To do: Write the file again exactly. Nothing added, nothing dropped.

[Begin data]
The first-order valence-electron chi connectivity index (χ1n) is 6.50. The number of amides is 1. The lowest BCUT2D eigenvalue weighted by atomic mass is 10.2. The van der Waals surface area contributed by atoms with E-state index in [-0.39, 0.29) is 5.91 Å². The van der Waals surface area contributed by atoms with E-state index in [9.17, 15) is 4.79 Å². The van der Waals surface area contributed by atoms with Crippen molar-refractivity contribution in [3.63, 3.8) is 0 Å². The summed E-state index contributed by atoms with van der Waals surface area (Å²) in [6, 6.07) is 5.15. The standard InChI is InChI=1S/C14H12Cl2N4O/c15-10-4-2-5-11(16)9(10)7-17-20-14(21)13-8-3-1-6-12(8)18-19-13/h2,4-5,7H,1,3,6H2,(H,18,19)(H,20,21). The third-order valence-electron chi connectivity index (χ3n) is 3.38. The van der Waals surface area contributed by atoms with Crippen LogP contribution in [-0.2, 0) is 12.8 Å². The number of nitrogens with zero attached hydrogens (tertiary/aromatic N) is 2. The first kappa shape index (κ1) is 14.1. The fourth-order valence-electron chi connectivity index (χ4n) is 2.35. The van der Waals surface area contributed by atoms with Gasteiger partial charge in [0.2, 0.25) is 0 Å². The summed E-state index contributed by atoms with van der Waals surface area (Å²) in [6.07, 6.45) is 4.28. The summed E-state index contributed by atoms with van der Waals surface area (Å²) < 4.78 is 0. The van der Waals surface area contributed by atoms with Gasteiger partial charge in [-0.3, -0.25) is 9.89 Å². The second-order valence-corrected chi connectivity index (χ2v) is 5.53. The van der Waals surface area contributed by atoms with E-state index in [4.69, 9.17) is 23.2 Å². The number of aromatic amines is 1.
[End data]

The first-order valence-electron chi connectivity index (χ1n) is 6.50. The number of amides is 1. The lowest BCUT2D eigenvalue weighted by atomic mass is 10.2. The van der Waals surface area contributed by atoms with E-state index in [-0.39, 0.29) is 5.91 Å². The van der Waals surface area contributed by atoms with E-state index in [9.17, 15) is 4.79 Å². The van der Waals surface area contributed by atoms with Crippen molar-refractivity contribution in [3.63, 3.8) is 0 Å². The summed E-state index contributed by atoms with van der Waals surface area (Å²) in [6, 6.07) is 5.15. The standard InChI is InChI=1S/C14H12Cl2N4O/c15-10-4-2-5-11(16)9(10)7-17-20-14(21)13-8-3-1-6-12(8)18-19-13/h2,4-5,7H,1,3,6H2,(H,18,19)(H,20,21). The third-order valence-electron chi connectivity index (χ3n) is 3.38. The van der Waals surface area contributed by atoms with Crippen LogP contribution in [-0.2, 0) is 12.8 Å². The number of nitrogens with zero attached hydrogens (tertiary/aromatic N) is 2. The first kappa shape index (κ1) is 14.1. The fourth-order valence-electron chi connectivity index (χ4n) is 2.35. The van der Waals surface area contributed by atoms with Gasteiger partial charge in [0.2, 0.25) is 0 Å². The summed E-state index contributed by atoms with van der Waals surface area (Å²) in [6.07, 6.45) is 4.28. The summed E-state index contributed by atoms with van der Waals surface area (Å²) < 4.78 is 0. The van der Waals surface area contributed by atoms with Gasteiger partial charge in [-0.3, -0.25) is 9.89 Å². The second-order valence-corrected chi connectivity index (χ2v) is 5.53. The van der Waals surface area contributed by atoms with E-state index in [4.69, 9.17) is 23.2 Å². The number of aromatic amines is 1.